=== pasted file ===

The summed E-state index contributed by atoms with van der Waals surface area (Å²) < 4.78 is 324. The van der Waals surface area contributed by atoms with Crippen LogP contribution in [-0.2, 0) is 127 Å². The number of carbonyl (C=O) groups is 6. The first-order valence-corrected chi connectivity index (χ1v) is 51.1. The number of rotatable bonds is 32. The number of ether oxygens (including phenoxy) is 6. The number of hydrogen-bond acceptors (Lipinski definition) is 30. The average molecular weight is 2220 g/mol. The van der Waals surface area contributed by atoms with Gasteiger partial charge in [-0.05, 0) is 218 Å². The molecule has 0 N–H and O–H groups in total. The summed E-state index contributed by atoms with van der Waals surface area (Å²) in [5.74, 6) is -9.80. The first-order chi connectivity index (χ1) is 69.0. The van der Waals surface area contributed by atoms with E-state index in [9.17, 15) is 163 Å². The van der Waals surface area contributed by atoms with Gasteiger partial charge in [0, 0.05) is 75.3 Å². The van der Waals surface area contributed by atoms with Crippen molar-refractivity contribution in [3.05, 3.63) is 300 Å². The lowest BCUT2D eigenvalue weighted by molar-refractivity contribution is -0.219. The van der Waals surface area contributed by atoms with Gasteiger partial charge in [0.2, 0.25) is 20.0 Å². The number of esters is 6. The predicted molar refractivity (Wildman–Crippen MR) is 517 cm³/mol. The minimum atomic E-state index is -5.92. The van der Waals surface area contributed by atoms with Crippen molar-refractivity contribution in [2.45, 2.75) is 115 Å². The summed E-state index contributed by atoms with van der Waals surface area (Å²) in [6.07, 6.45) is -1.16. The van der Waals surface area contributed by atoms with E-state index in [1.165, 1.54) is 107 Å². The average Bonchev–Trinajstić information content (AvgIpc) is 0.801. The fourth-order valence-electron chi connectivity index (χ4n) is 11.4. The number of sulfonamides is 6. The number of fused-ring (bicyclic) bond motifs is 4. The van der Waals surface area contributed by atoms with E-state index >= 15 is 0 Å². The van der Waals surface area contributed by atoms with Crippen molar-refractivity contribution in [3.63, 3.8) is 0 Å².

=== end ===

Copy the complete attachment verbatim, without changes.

The summed E-state index contributed by atoms with van der Waals surface area (Å²) < 4.78 is 324. The van der Waals surface area contributed by atoms with Crippen LogP contribution in [-0.2, 0) is 127 Å². The number of carbonyl (C=O) groups is 6. The first-order valence-corrected chi connectivity index (χ1v) is 51.1. The number of rotatable bonds is 32. The number of ether oxygens (including phenoxy) is 6. The number of hydrogen-bond acceptors (Lipinski definition) is 30. The average molecular weight is 2220 g/mol. The van der Waals surface area contributed by atoms with Gasteiger partial charge in [-0.05, 0) is 218 Å². The molecule has 0 N–H and O–H groups in total. The summed E-state index contributed by atoms with van der Waals surface area (Å²) in [5.74, 6) is -9.80. The first-order chi connectivity index (χ1) is 69.0. The van der Waals surface area contributed by atoms with E-state index in [9.17, 15) is 163 Å². The van der Waals surface area contributed by atoms with Gasteiger partial charge in [0, 0.05) is 75.3 Å². The van der Waals surface area contributed by atoms with Crippen molar-refractivity contribution in [3.05, 3.63) is 300 Å². The lowest BCUT2D eigenvalue weighted by molar-refractivity contribution is -0.219. The van der Waals surface area contributed by atoms with Gasteiger partial charge in [0.2, 0.25) is 20.0 Å². The number of esters is 6. The predicted molar refractivity (Wildman–Crippen MR) is 517 cm³/mol. The minimum atomic E-state index is -5.92. The van der Waals surface area contributed by atoms with Crippen molar-refractivity contribution in [2.45, 2.75) is 115 Å². The summed E-state index contributed by atoms with van der Waals surface area (Å²) in [6.07, 6.45) is -1.16. The van der Waals surface area contributed by atoms with E-state index in [1.165, 1.54) is 107 Å². The average Bonchev–Trinajstić information content (AvgIpc) is 0.801. The fourth-order valence-electron chi connectivity index (χ4n) is 11.4. The number of sulfonamides is 6. The number of fused-ring (bicyclic) bond motifs is 4. The van der Waals surface area contributed by atoms with E-state index >= 15 is 0 Å². The van der Waals surface area contributed by atoms with Crippen molar-refractivity contribution in [3.63, 3.8) is 0 Å².